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3.3 Layerless Thinking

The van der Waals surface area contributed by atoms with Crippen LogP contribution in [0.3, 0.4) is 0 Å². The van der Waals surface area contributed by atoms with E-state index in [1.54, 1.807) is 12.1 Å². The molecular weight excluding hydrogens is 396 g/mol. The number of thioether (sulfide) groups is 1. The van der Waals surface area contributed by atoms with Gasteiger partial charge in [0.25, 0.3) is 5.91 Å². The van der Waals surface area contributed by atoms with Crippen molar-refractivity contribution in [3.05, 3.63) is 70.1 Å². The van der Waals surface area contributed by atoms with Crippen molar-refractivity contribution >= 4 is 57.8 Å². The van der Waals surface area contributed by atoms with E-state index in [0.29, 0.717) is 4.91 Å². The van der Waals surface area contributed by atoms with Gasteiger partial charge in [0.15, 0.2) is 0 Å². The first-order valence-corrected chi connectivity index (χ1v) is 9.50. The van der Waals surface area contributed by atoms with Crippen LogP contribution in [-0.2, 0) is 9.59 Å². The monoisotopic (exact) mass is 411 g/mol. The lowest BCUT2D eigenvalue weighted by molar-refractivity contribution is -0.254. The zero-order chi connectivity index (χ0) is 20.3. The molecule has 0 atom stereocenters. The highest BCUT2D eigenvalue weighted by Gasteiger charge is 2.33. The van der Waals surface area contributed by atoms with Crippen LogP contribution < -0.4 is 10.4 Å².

So now that we've taken a look at how object are made as well as taken a look at the idea of grouping our objects, now it's time to think about our objects in terms of layers. Now Photoshop enthusiasts, you know all about layers. You probably have these massive documents with a bunch of layers that are really doing nobody any good. Now, what if I told you that there's a better way? That's right, there is a better way, and Illustrator does it. It's called layerless thinking. Now, this isn't an official Adobe term. This is a term that I like to use as part of this whole object oriented design theme. But essentially layerless thinking invites you to say hey, if I want to put something behind something or in front of something, I don't need to make it on a new layer, I can just put it, arrange it correctly. I can just arrange it correctly in my scene. So, open up your source files and lets open up the file layerless.ai. So, a big blue square, what an interesting document you have put together for us, Professor Q. No, is that nickname not going to stick? I was really hoping it would, but whatever. Anyway. [LAUGH] We have a big blue sky, but we don't really have anything here. Oh wait, lets hit command y on our keyboard. I can see all of our beach balls that we just made. Now, how am I seeing that, well Command Y let's us see the outlines of everything that's created. So our sand and our beach balls are still there, but why can't we see them? We'll hit Command Y again, or Control Y on PC, and we go okay well, we've got to get the sky out of the way. But I still want a sky, it just has to be behind everything. Well, in Photoshop or maybe other programs you would put the sky on a new layer. That's not what we're gonna do in Illustrator. Let's right-click the same we would select our object, and right click as if we were gonna group it. Then we're gonna go to this arrange palette, and you can see we have a series of options. Bring to front, bring forward, send backwards, or send to back. Think of your scene objects arranged in front of and behind each other. That's why they never cut each other off. We're gonna go over here and select send to back. So that put our big blue block behind the sand and behind the beach balls. Now all of the beach balls are behind the sand, well I don't want em all--- Behind the sand, maybe I just want most of them, except for this one, I'm going to drag it up and make it really big. And that one will be in front of the sand. So I'm going to right click on it, I'm going to arrange it, and I'm going to bring it to the front. So you can see now we have the big beach ball is in front. We have these other beach balls. So think of it in terms of, we have the beach ball is layer one, sand is layer two, beach balls behind it are layer three, and layer four is the sky. Now, every single object you create technically makes it's own layer. What do I mean by that? Well, I'm gonna drag out the layers palette from my menu here so I can show you something. You see we have layer one. And much like Photoshop, we can click this Create New Layer button and keep making layers. But I just said that stuff is in front of and behind each other already. So, what does that mean? Well right here next to the picture of layer one there's an arrow. A click on that and you can see all the virtual layers that each object, each group in this case, has created. Now the big blue box is a path and that's on the very bottom. The sand, that's another path. That's near the top but the only thing on top of it is, our other beach ball. Now if you're a real stickler, and I mean real stickler, I almost never do this. You can name each one of these things. You can go in and say that I want this to have a name and double-click here and say this is Big Beachball. And you can go in and call this Sand. And down here, Sky. And you can see if I take this Big Beachball and hit Command-C, And then Command+V to copy and paste. It makes another thing that takes on the same name. So if you named the first one beach ball they'll all basically take on that same name. Now I can use this layer palette the same way I use Photoshop's layer palette. You can see each of these groups by the way Break down into the three shapes that they're made of. So you can even arrange say in big beach ball, I can put the white behind and you don't see it anymore. You can arrange these things in whichever way you like, so you can really break down the layers. Now I can click and drag saved Big Beachball all the way back here and put it behind the sand, or take the sand and put it behind all the beach balls. This is the idea of having layers, but it's all happening if I collapse it up in to layer one. Because we have to think of these things as being stacked on top of or behind each other, let's grab the sand. Go to right click, we'll go to arrange, and we'll say bring forward. Well, that put it in front of the beach ball and not everything else. It takes kind of a long time to bring something forward and back a lot, so what I'll end up doing is using the keyboard shortcuts command+right bracket and command+left bracket. So if I hit command+right bracket and I just keep tapping it, you can see what's happening to sand in the layers list. And you can see down here what's happening to the sand with all the beach balls. This is right bracket, this is left bracket. So send forward and send backwards is what this is doing. It's essentially a really nice and easy way for you to arrange the things that you see in your object, lets say I want to add the sun to this beach and when I do that I want to give him sort of the flames around him and cool sunglasses. Really cool, cool sun. And watch some of the techniques that we use so that its kind of easy to manage. I'm going to grab the ellipse tool. And that's about a good color but we'll go for the classic yellow smiley face. And then I'm gonna draw some sunglasses. This will be the sun, right? I don't really like that, so I'll click again, remember to reset my path. Now keep in mind, I do realize I'm not putting together for you the greatest looking sun that you've ever seen, it's just kind of an example. And we'll color those black. I'll even go in and put a couple of streaks here. Then with our paintbrush, I'll come and give him a big smile with a little bit of a cheek here and a nice little nose. Then, what did I forget? Oh yeah. The sun rays around the sun. So I'm gonna go and make sure that I have orange selected here. And I'm gonna start in making a big squiggly, and I probably should have used the paintbrush on this, right? But you can see, I'm just clicking and dragging around with the pen tool. You can probably hear all the clicking being picked up. And my sunspots. Now, I made this in front of everything, so I'll right click, arrange, and send backwards. Well, now I know I have to send it behind the nose, and the two things [INAUDIBLE] on the cheek, and the smile. And the eyes, and both streaks on the sunglasses. It's just too much. So we're gonna Cmd+Shift and left bracket, sending it to the back. Well, now it's behind the sky. So I'll Cmd+right bracket and put it in front of the sky. And I can select everything. See I've got the sky too, so I'll hit the Shift I'll select the sky, so it's unselected. And my box is now just around the sun which is where I want it. You see I'm moving around, but it's not together yet. You cant see all of these paths in my layers palette. So what do we do with those? We group them, right? So we'll do Command + G. And now they're grouped. And for our sanity, we'll call it Mr. Sun. Mr. Sun, won't you come. I bet you didn't know you were gonna get some singing lessons. We'll scale him down from the center using Option, remember. Then we'll take him, move him up here. We will use the side of our select tool to rotate him. And there's Mr. Sun. So now you're starting to see that we want to use all these things together. We want to use grouping, and we want to use this layerless thinking and we want to use a manipulating objects and arranging them front and back and arranging them on the scene, rotating them, sizing them. To put together something that really makes the whole piece of art come together. I mean, when we make the vector hero cover, we're gonna need to make, I don't know, say, a pen tool on there somewhere, I would imagine, because it's the best, right? We're gonna want a background, and we're gonna want some special effects. The only way we're gonna get that done, is by being able to logically group things in our scene. Arrange them the way we want and then taking them and being able to save them and output them. Saving and outputting's coming a little bit later, but the next thing we're gonna deal with is locking and hiding. That's the final step of really understanding how you make these objects work in arranging a scene in illustrator.